When it comes to the potential for digital health to radically improve chronic medical conditions, diabetes leads the discussion. Despite being an obvious market and the existence of literally thousands of apps claiming to assist with diabetes management, the diabetes app market remains relatively immature, with no clear dominating market leader. Therefore, researchers in Germany conducted a systematic review of diabetes apps for iOS and Android to assess the options currently available on the market (as of April 2013), looking specifically at cost/functionality/target market. Furthermore, given the fact that a majority of the diabetic population is over 50 years old, they additionally performed a focused usability assessment for the elderly on a 10% representative sample of the market.
The Market in Numbers: iOS vs Android vs Cross-Platform
The authors conducted their survey between the months of February and April 2013, focusing on Diabetic search keywords (glucose, diabetes, blood sugar) in both the iOS App Store and Google Play Store. It’s worth noting that this review took place over one year ago, and the market has likely undergone further evolution, even since that time. The study included 390 apps in the iOS app store, and 380 for Android. Since 114 of these apps supported both platforms, 276 were iOS-only and 266 supported Android alone.
The first diabetes app (Glucose-Charter, for iOS) was developed in 2008, along with a total of 5 other diabetes-related apps. The number of diabetes-related apps developed per year (see graph above) shot up to 267 in 2012, and 149 new apps were released in the first four months of 2013. It would be curious to see whether that number has continued to balloon, or if market saturation has finally taken place.
Cost-Analysis: Most iOS apps cost money. Most Android/Cross-Platform apps were free
Not surprisingly, a clear majority (172/276, 62.3%) of iOS-only apps required payment, whereas the majority of Android (169/266, 63.5%) and Android/iOS (79/114, 69.3%) apps were free. The median price for iOS-only apps (1.8 Euros, $2.46) were slightly higher than their Android-only counterparts (1.5 Euros, $2.05), but the median cross-platform app price (2.3 Euros, $3.14) was higher than any single OS-supporting app. The authors did not directly correlate cost to app quality or feature set, but they did analyze whether paid apps received higher ratings in their respective App Store. While free apps did not receive lower ratings than paid apps as a whole, more expensive apps received more stars than less expensive apps. However, once the app cost rose above 5 euros ($6.82), the number of stars began to decline.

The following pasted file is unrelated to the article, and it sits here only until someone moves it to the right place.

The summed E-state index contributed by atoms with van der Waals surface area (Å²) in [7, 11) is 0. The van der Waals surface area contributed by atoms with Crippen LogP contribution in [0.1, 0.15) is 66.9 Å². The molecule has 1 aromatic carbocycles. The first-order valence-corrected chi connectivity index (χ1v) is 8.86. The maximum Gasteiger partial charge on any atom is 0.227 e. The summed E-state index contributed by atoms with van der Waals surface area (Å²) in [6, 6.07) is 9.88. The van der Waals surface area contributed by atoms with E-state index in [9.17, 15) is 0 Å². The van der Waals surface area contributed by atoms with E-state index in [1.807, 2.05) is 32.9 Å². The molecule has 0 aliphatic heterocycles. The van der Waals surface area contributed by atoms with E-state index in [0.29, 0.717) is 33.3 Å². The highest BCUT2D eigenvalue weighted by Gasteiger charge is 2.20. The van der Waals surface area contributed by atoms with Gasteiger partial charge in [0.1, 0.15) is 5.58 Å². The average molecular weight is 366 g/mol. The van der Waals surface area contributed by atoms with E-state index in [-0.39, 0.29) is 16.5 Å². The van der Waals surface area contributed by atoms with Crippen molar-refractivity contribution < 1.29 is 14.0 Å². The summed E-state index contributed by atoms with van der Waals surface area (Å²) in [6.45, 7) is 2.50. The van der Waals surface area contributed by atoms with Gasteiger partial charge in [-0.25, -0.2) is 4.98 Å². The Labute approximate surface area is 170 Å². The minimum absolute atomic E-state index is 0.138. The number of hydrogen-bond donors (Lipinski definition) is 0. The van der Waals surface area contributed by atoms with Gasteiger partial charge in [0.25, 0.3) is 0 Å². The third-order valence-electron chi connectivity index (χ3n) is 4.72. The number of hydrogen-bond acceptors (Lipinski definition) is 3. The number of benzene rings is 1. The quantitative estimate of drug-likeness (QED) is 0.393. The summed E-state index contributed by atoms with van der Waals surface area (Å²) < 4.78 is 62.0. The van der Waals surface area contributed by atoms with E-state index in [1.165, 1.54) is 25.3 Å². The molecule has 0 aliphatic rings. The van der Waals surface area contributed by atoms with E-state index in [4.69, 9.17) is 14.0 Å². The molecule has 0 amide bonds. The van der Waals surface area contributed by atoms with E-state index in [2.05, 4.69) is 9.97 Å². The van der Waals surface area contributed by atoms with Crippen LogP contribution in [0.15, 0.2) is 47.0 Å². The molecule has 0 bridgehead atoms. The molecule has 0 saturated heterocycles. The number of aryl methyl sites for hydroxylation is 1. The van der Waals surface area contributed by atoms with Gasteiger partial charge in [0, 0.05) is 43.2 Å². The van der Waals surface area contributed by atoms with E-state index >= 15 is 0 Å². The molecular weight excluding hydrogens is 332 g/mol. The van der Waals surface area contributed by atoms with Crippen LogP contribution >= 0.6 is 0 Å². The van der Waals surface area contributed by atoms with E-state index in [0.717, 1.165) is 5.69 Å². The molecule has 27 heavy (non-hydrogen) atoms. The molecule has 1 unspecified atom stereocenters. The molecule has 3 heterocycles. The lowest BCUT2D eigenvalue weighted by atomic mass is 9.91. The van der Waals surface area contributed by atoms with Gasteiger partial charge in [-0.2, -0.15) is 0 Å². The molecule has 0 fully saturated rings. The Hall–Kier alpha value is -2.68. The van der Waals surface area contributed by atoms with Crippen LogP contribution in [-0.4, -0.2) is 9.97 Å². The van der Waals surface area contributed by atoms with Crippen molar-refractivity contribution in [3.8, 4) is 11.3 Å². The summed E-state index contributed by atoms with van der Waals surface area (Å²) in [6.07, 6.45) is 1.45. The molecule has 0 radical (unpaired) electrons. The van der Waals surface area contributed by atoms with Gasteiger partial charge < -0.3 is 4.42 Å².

Functionality: Over half of apps only had one function (Glucose Logbook)
The study then looked at the number of functions each app supported, breaking down the functions into the following categories: documentation (entry of glucose values), analysis (interpretation), information (diabetes teaching), communication (exporting reports), reminders, recipes, and advisory (therapeutic support).
54% of these apps were limited to one function, with documentation (via glucose log) being the most common feature, being found in 348/656 (53%) of total apps. Most apps required manual data input, although they did find a small selection of apps (30/656, 4.6%) that synchronized with online platforms or via Bluetooth. Regarding target users, an overwhelming majority (630/656, 96%) of the examined apps were designed specifically for patients, with 24/656 (3.7%) supporting both patients and qualified health personnel. They found 50/656 (7.6%) apps were designed specifically for qualified health personnel.
Usability in the Elderly: Can Improve in Simplifying UI, Reducing Erroneous Data Entry
A significant portion of the study focused on usability of diabetes apps in the elderly (curiously defined as >50 years old), studied with an expert-based usability evaluation of various broad criteria within a representative 10% sample. The broad criteria categories included comprehensibility, presentation (image and text), usability, and general characteristics. For the most part, each app assessed received a moderate to good rating within each criteria, although the apps generally seemed to suffer most when it came to “Fault Tolerance” (defined as simplifying data entry to prevent erroneous data entry) as well as “Simple Recognition of Click-Sensitive Areas,” (defined as a simple distinction between click-sensitive and non-click-sensitive areas). Interestingly, the authors discovered a negative correlation between usability scores and the number of features, with the addition of glucose-logging functionality having the largest negative impact on usability.
As an endocrinology fellow, the primary reason I chose my subspecialty is for the potential of digital health when it comes to diabetes/metabolism management. In addition to general market research, I applaud studies such as these for helping to improve the medical legitimacy of digital health solutions. Like these authors, I agree that despite the abounding number of options on the market, significant barriers to entry remain for diabetes-related smartphone apps.
For example, manual data entry and insufficiency usability for older patients. Despite these barriers, I remain optimistic in the growing number of wireless syncing glucometers (eg Verio Sync, Telcare), and the future innovation of digital health leaders to revolutionize lifestyle management.